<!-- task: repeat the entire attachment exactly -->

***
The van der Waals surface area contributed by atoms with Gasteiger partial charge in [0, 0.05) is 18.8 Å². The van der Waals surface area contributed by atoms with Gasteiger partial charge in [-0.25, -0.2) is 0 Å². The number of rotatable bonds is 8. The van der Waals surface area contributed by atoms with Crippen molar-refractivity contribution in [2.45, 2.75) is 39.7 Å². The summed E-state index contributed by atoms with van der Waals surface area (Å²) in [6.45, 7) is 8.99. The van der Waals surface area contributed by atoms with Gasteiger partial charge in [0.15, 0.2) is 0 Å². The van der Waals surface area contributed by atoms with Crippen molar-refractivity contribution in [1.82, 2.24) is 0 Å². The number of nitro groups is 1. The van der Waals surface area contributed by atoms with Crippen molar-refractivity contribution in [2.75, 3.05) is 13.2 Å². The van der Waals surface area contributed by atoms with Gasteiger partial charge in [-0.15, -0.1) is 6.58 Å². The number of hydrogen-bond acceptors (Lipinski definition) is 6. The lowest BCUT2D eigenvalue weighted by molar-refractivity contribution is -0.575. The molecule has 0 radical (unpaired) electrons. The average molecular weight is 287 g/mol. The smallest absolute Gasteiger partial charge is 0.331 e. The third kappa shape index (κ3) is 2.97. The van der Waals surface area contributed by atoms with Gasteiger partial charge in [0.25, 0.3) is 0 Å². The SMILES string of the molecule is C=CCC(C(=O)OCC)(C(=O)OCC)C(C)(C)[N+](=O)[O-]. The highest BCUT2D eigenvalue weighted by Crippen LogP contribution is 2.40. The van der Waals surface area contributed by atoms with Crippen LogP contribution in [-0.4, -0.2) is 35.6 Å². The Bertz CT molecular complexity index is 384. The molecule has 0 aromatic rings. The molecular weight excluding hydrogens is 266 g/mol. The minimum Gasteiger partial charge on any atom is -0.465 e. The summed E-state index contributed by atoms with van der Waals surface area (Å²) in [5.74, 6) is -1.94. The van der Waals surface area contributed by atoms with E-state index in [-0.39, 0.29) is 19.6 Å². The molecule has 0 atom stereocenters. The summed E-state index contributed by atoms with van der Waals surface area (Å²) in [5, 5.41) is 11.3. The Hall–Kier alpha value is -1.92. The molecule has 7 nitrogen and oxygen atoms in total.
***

The van der Waals surface area contributed by atoms with Gasteiger partial charge in [0, 0.05) is 18.8 Å². The van der Waals surface area contributed by atoms with Gasteiger partial charge in [-0.25, -0.2) is 0 Å². The number of rotatable bonds is 8. The van der Waals surface area contributed by atoms with Crippen molar-refractivity contribution in [2.45, 2.75) is 39.7 Å². The summed E-state index contributed by atoms with van der Waals surface area (Å²) in [6.45, 7) is 8.99. The van der Waals surface area contributed by atoms with Gasteiger partial charge in [0.15, 0.2) is 0 Å². The van der Waals surface area contributed by atoms with Crippen molar-refractivity contribution in [1.82, 2.24) is 0 Å². The number of nitro groups is 1. The van der Waals surface area contributed by atoms with Crippen molar-refractivity contribution in [2.75, 3.05) is 13.2 Å². The van der Waals surface area contributed by atoms with Gasteiger partial charge in [-0.15, -0.1) is 6.58 Å². The number of hydrogen-bond acceptors (Lipinski definition) is 6. The lowest BCUT2D eigenvalue weighted by molar-refractivity contribution is -0.575. The molecule has 0 radical (unpaired) electrons. The average molecular weight is 287 g/mol. The smallest absolute Gasteiger partial charge is 0.331 e. The third kappa shape index (κ3) is 2.97. The van der Waals surface area contributed by atoms with Gasteiger partial charge in [0.25, 0.3) is 0 Å². The SMILES string of the molecule is C=CCC(C(=O)OCC)(C(=O)OCC)C(C)(C)[N+](=O)[O-]. The highest BCUT2D eigenvalue weighted by Crippen LogP contribution is 2.40. The van der Waals surface area contributed by atoms with Crippen LogP contribution in [-0.4, -0.2) is 35.6 Å². The Bertz CT molecular complexity index is 384. The molecule has 0 aromatic rings. The molecular weight excluding hydrogens is 266 g/mol. The minimum Gasteiger partial charge on any atom is -0.465 e. The summed E-state index contributed by atoms with van der Waals surface area (Å²) in [5.74, 6) is -1.94. The van der Waals surface area contributed by atoms with E-state index in [-0.39, 0.29) is 19.6 Å². The molecule has 0 atom stereocenters. The summed E-state index contributed by atoms with van der Waals surface area (Å²) in [5, 5.41) is 11.3. The Hall–Kier alpha value is -1.92. The molecule has 7 nitrogen and oxygen atoms in total.